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People take part in a demonstration marking Ukraine's Independence Day and the six-month anniversary of the Russian invasion of Ukraine on August 24, 2022 in Berlin. (Photo: Odd Andersen/ AFP via Getty Images)

The Missing 'Peace' in $13.5 Billion of Military Aid to Ukraine

We cannot call for peace in Ukraine while simultaneously supplying that country with advanced rocket systems and missiles that could lead to a direct war between the US and Russia, the world's most heavily armed nuclear nations.

Marcy Winograd

The Department of Defense recently announced it would send nearly $3 billion more in weapons and assistance to Ukraine. The White House news of the largest Ukraine arms package yet—rockets, drones, 350,000 rounds of ammunition—was drowned out by President Biden's announcement to cancel federal student loan debt for almost half of the country's 43-million debt-saddled people. So while our nation debated whether U.S. citizens should be burdened with huge predatory interest for seeking an education; predatory weapons of war were given the greenlight for Ukraine, even though there's no accountability for who will receive those weapons, including the neo-Nazi Azov Batallion, an official wing of the Ukrainian military.

It is unconscionable to hurl money at war profiteers –Raytheon, Lockheed Martin, Northrop Grumman–for more weapons to fuel a protracted war over there while over here the people struggle to survive.

The latest announcement from the DOD brings the total in weapons, ammunition and military training to escalate the war in Ukraine to at least $13.5 billion dollars.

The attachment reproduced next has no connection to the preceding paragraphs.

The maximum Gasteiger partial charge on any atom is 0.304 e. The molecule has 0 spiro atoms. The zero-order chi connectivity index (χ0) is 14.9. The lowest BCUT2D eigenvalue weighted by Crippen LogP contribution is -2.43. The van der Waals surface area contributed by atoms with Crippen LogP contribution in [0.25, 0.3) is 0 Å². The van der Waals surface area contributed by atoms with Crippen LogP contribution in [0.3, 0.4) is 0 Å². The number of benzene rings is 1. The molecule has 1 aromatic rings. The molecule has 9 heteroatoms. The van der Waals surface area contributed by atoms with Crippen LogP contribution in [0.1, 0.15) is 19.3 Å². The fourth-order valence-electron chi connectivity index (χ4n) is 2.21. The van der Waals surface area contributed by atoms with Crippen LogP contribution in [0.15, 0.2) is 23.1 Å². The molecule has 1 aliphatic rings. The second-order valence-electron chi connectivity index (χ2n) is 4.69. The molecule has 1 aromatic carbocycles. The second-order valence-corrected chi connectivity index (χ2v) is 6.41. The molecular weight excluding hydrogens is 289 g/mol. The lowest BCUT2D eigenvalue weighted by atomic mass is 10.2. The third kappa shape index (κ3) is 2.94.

We cannot call for peace in Ukraine while simultaneously supplying that country with advanced rocket systems and missiles that could lead to a direct war between the US and Russia, the world's most heavily armed nuclear nations. A new study estimates that a nuclear war would kill five billion people, over 60% of the human population, with 360 million burning up in the immediate aftermath, the rest dying from starvation during a dark subzero winter.

We must step back from the brink. How?

Ultimately, the US, the nuclear states and all NATO countries must become signatories to the United Nations' Treaty on the Prohibition of Nuclear Weapons (TPNW) to outlaw the development, possession, use and threatened use of nuclear weapons.

In the short term we must support an immediate ceasefire in Ukraine, not simply around the Zaporizhzhia nuclear reactor under shelling in southeastern Ukraine, but throughout the entire country where the Russian invasion has displaced millions and destroyed much of the Soviet-era infrastructure: rail and electrical lines, bridges, hospitals.

We must tell Congress and the White House there is no military solution, only a diplomatic one that acknowledges the security interests of all stakeholders.

If Ukraine and Russia can negotiate grain exports, prisoner exchanges and an international inspection of a nuclear plant, they can reach a negotiated settlement. The more weapons we send, however, the less incentive there is to sit down and talk. Without the US and NATO fueling the war with more weapons, a settlement might have been reached months ago, perhaps as early as last March when Turkey brokered a deal scuttled at the last minute.

This war might have been stopped before it started had NATO not expanded to Russia's neck and the US not shipped weapons to Ukraine to escalate a civil war with Russian separatists  in Ukraine's industrial region.